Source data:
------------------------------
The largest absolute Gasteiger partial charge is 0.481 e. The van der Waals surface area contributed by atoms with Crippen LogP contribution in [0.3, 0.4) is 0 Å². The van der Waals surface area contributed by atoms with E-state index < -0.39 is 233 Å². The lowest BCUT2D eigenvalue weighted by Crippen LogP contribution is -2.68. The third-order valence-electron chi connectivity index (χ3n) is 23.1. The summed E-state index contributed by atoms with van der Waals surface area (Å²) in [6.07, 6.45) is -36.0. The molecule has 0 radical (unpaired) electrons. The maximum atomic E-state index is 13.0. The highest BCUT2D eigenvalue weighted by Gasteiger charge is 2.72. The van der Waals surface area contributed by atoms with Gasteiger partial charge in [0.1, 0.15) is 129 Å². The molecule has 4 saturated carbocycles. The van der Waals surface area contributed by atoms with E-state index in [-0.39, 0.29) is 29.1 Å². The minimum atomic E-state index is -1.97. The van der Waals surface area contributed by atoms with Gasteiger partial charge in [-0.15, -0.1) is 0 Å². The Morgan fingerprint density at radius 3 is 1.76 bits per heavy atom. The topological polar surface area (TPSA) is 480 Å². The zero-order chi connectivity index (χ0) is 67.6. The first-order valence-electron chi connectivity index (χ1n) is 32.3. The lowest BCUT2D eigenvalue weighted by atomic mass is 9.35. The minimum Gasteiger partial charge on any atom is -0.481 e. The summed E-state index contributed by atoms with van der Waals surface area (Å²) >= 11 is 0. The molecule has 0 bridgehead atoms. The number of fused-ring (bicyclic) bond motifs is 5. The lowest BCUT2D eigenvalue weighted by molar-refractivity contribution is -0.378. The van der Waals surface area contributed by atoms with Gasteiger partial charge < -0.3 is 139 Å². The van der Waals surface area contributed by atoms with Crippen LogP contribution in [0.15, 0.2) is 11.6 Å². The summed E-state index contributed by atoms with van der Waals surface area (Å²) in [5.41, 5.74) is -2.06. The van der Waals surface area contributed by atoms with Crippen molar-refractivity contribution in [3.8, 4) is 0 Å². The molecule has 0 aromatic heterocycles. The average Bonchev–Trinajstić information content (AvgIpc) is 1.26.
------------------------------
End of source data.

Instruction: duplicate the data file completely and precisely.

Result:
The largest absolute Gasteiger partial charge is 0.481 e. The van der Waals surface area contributed by atoms with Crippen LogP contribution in [0.3, 0.4) is 0 Å². The van der Waals surface area contributed by atoms with E-state index < -0.39 is 233 Å². The lowest BCUT2D eigenvalue weighted by Crippen LogP contribution is -2.68. The third-order valence-electron chi connectivity index (χ3n) is 23.1. The summed E-state index contributed by atoms with van der Waals surface area (Å²) in [6.07, 6.45) is -36.0. The molecule has 0 radical (unpaired) electrons. The maximum atomic E-state index is 13.0. The highest BCUT2D eigenvalue weighted by Gasteiger charge is 2.72. The van der Waals surface area contributed by atoms with Gasteiger partial charge in [0.1, 0.15) is 129 Å². The molecule has 4 saturated carbocycles. The van der Waals surface area contributed by atoms with E-state index in [-0.39, 0.29) is 29.1 Å². The minimum atomic E-state index is -1.97. The van der Waals surface area contributed by atoms with Gasteiger partial charge in [-0.15, -0.1) is 0 Å². The Morgan fingerprint density at radius 3 is 1.76 bits per heavy atom. The topological polar surface area (TPSA) is 480 Å². The zero-order chi connectivity index (χ0) is 67.6. The first-order valence-electron chi connectivity index (χ1n) is 32.3. The lowest BCUT2D eigenvalue weighted by atomic mass is 9.35. The minimum Gasteiger partial charge on any atom is -0.481 e. The summed E-state index contributed by atoms with van der Waals surface area (Å²) >= 11 is 0. The molecule has 0 bridgehead atoms. The number of fused-ring (bicyclic) bond motifs is 5. The lowest BCUT2D eigenvalue weighted by molar-refractivity contribution is -0.378. The van der Waals surface area contributed by atoms with Gasteiger partial charge < -0.3 is 139 Å². The van der Waals surface area contributed by atoms with Crippen LogP contribution in [0.15, 0.2) is 11.6 Å². The summed E-state index contributed by atoms with van der Waals surface area (Å²) in [5.41, 5.74) is -2.06. The van der Waals surface area contributed by atoms with Crippen molar-refractivity contribution in [3.8, 4) is 0 Å². The molecule has 0 aromatic heterocycles. The average Bonchev–Trinajstić information content (AvgIpc) is 1.26.